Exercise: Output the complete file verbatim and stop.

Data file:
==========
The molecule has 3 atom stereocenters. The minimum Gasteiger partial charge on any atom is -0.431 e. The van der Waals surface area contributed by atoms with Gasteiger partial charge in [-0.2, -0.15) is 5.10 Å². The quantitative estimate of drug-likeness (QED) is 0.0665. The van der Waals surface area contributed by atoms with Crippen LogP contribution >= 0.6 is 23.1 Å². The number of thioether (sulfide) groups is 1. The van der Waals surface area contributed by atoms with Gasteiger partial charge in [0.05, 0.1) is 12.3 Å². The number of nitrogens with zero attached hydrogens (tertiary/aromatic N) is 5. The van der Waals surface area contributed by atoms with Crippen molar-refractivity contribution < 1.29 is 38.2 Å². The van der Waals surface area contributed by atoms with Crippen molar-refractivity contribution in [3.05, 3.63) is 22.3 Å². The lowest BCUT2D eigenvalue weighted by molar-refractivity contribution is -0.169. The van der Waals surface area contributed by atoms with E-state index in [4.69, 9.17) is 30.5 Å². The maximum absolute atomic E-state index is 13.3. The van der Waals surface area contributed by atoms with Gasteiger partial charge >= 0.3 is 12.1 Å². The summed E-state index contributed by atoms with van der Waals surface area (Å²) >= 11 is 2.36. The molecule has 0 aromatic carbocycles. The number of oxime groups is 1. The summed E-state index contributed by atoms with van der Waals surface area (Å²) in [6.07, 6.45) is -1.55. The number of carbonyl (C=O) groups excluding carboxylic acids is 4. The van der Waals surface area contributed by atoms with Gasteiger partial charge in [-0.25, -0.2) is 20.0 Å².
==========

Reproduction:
The molecule has 3 atom stereocenters. The minimum Gasteiger partial charge on any atom is -0.431 e. The van der Waals surface area contributed by atoms with Gasteiger partial charge in [-0.2, -0.15) is 5.10 Å². The quantitative estimate of drug-likeness (QED) is 0.0665. The van der Waals surface area contributed by atoms with Crippen LogP contribution >= 0.6 is 23.1 Å². The number of thioether (sulfide) groups is 1. The van der Waals surface area contributed by atoms with Gasteiger partial charge in [0.05, 0.1) is 12.3 Å². The number of nitrogens with zero attached hydrogens (tertiary/aromatic N) is 5. The van der Waals surface area contributed by atoms with Crippen molar-refractivity contribution < 1.29 is 38.2 Å². The van der Waals surface area contributed by atoms with Crippen molar-refractivity contribution in [3.05, 3.63) is 22.3 Å². The lowest BCUT2D eigenvalue weighted by molar-refractivity contribution is -0.169. The van der Waals surface area contributed by atoms with E-state index in [4.69, 9.17) is 30.5 Å². The maximum absolute atomic E-state index is 13.3. The van der Waals surface area contributed by atoms with Gasteiger partial charge >= 0.3 is 12.1 Å². The summed E-state index contributed by atoms with van der Waals surface area (Å²) >= 11 is 2.36. The molecule has 0 aromatic carbocycles. The number of oxime groups is 1. The summed E-state index contributed by atoms with van der Waals surface area (Å²) in [6.07, 6.45) is -1.55. The number of carbonyl (C=O) groups excluding carboxylic acids is 4. The van der Waals surface area contributed by atoms with Gasteiger partial charge in [-0.25, -0.2) is 20.0 Å².